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#1 Did You Know: Eligible Issuers

Jenny Leung

Did you know that Reg A Offerings are limited to companies organized in and with their principal place of business in the U.S. or Canada?

This post is part of an ongoing series exploring the basics and not-so-basics of Regulation A. You can find part two of the series here. Contributions to this article made by Zachary Fallon, James Blakemore, Julian Russo, and Jenny Leung.

Regulation A (“Reg A”)[1] is a great way for smaller companies to raise funds through the sale of securities — up to $50 million a year — including companies wishing to issue securities tokens. It offers a number of benefits to such companies, including the ability to (1) sell unrestricted (i.e., freely transferable) securities (2) on a continuous basis over time (3) to a variety of investors, regardless of their income or wealth (4) without having to register the securities at a state-by-state level.

But Reg A is not available to every company that might find these benefits attractive. So, who can use Reg A?

Your Company Must Be U.S. or Canadian.

Reg A is “limited to companies organized in and with their principal place of business in the United States or Canada.”

“Organized in” — A company is “organized in” the United States or Canada if its articles of incorporation or other corporate formation documents were drawn up and, where necessary, filed according to the law of a state or territory of either of those countries.

“Principal place of business” — A company has its “principal place of business” in the United States or Canada if the company’s officers, partners, or managers primarily direct, control, and coordinate the activities of the company in a state or territory of either of those countries.

Not All U.S. or Canadian Companies Can Use Reg A.

Reg A places additional limits on the types of companies that can use Reg A to issue securities. Among others, Reg A is not available to companies that are:

Blank check companies

Blank check companies are development-stage companies that have no specific business plan or purpose or have indicated that their business plan is to engage in a merger or acquisition with an unidentified company or companies.

Business development companies (BDCs)

A BDC is a closed-end company that, among other things, invests in certain kinds of securities and offers the issuers of those securities significant managerial assistance.

Bad actors

Bad actors include issuers or other “covered persons,” including officers or beneficial owners of issuing companies, that have been subject to a relevant criminal conviction, regulatory or court order, or other similar event.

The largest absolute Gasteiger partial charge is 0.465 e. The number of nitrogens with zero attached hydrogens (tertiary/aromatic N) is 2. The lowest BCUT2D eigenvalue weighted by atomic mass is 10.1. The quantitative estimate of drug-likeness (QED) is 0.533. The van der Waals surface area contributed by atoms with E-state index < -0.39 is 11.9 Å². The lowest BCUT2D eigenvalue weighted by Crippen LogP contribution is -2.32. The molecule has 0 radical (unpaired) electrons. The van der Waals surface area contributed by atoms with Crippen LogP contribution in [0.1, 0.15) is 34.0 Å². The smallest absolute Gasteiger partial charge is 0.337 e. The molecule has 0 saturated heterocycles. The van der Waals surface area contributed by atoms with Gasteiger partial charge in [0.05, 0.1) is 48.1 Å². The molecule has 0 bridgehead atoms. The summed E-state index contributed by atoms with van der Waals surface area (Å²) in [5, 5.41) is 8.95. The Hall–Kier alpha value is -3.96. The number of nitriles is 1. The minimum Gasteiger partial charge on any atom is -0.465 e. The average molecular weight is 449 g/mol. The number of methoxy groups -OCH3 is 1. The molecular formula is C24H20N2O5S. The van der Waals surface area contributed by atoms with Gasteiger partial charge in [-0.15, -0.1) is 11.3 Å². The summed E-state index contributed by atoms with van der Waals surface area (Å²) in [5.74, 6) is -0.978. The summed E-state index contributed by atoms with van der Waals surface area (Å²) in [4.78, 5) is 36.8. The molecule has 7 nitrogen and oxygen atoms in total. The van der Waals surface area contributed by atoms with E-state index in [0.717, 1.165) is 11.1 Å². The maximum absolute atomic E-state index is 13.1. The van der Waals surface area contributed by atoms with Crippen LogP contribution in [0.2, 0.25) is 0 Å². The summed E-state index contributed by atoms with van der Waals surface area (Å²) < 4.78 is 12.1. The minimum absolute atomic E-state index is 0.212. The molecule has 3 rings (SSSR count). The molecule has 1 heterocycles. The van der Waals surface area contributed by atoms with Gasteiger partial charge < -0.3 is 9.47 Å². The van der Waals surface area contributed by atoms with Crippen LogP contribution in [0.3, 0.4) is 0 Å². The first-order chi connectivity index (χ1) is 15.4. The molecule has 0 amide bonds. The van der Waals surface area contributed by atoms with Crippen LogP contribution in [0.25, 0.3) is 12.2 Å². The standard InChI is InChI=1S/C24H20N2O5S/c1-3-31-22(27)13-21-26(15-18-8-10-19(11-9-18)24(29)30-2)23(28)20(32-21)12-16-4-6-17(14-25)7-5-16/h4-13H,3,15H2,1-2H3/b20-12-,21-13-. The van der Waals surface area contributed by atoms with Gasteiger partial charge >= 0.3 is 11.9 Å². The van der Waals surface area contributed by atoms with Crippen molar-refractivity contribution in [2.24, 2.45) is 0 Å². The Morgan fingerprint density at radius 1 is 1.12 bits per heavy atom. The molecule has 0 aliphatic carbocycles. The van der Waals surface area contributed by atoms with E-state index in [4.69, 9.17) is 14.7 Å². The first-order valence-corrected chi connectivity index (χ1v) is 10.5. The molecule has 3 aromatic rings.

Often, though not always, these disqualifying events involve prior violations of the securities laws.

Subject to certain orders of the SEC

This includes certain orders denying, suspending, or revoking registration of securities under Section 12(j) of the Exchange Act.

  • Registered or required to be registered under the Investment Company Act of 1940

This includes companies that fall under the definition of an investment company — an issuer which is or holds itself out as being engaged primarily, or proposes to engage primarily, in the business of investing, reinvesting, or trading in “securities.”

  • Issuers of certain natural resources-based securities
  • Issuers that have used Reg A in the past but have not met its reporting requirements

If your company is U.S. or Canadian and none of these situations applies, Reg A may be an attractive route for your company to raise money through the sale of securities.

Eligibility and Other Aspects of Reg A Could Change.

One final thing to note: while Reg A is one of the oldest securities laws exemptions, it was relatively recently substantively revised (in 2015), and the SEC is currently considering what additional types of companies, if any, should be able to use Reg A going forward.[2] For the most up-to-date information, or if you think Reg A might be right for your company, be sure to consult your attorney.


  • [1] Regulation A is an exemption from registration under the Securities Act of 1933 for public offerings. Regulation A has two offering tiers: Tier 1, for offerings of up to $20 million in a 12-month period; and Tier 2, for offerings of up to $50 million in a 12-month period. For offerings of up to $20 million, companies can elect to proceed under the requirements for either Tier 1 or Tier 2.
  • [2] https://www.sec.gov/rules/proposed/2020/33-10763.pdf